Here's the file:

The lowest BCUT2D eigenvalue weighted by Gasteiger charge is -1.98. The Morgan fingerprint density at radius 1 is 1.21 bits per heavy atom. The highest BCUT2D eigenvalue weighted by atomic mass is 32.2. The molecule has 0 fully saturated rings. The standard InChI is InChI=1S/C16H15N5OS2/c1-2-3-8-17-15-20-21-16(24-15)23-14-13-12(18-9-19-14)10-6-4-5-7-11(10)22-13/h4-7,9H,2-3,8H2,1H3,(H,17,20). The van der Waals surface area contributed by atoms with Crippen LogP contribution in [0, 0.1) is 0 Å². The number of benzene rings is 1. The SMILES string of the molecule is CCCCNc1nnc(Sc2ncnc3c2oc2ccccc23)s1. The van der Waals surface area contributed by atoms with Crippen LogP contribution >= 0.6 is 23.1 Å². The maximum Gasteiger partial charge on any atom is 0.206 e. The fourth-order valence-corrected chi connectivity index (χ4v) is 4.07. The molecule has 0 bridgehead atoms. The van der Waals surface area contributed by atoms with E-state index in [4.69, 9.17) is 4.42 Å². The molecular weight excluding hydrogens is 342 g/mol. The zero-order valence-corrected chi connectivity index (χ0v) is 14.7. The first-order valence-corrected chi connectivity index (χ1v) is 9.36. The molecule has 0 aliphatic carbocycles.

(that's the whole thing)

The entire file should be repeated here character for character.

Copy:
The lowest BCUT2D eigenvalue weighted by Gasteiger charge is -1.98. The Morgan fingerprint density at radius 1 is 1.21 bits per heavy atom. The highest BCUT2D eigenvalue weighted by atomic mass is 32.2. The molecule has 0 fully saturated rings. The standard InChI is InChI=1S/C16H15N5OS2/c1-2-3-8-17-15-20-21-16(24-15)23-14-13-12(18-9-19-14)10-6-4-5-7-11(10)22-13/h4-7,9H,2-3,8H2,1H3,(H,17,20). The van der Waals surface area contributed by atoms with Crippen LogP contribution in [0, 0.1) is 0 Å². The number of benzene rings is 1. The SMILES string of the molecule is CCCCNc1nnc(Sc2ncnc3c2oc2ccccc23)s1. The van der Waals surface area contributed by atoms with Crippen LogP contribution >= 0.6 is 23.1 Å². The maximum Gasteiger partial charge on any atom is 0.206 e. The fourth-order valence-corrected chi connectivity index (χ4v) is 4.07. The molecule has 0 bridgehead atoms. The van der Waals surface area contributed by atoms with E-state index in [4.69, 9.17) is 4.42 Å². The molecular weight excluding hydrogens is 342 g/mol. The zero-order valence-corrected chi connectivity index (χ0v) is 14.7. The first-order valence-corrected chi connectivity index (χ1v) is 9.36. The molecule has 0 aliphatic carbocycles.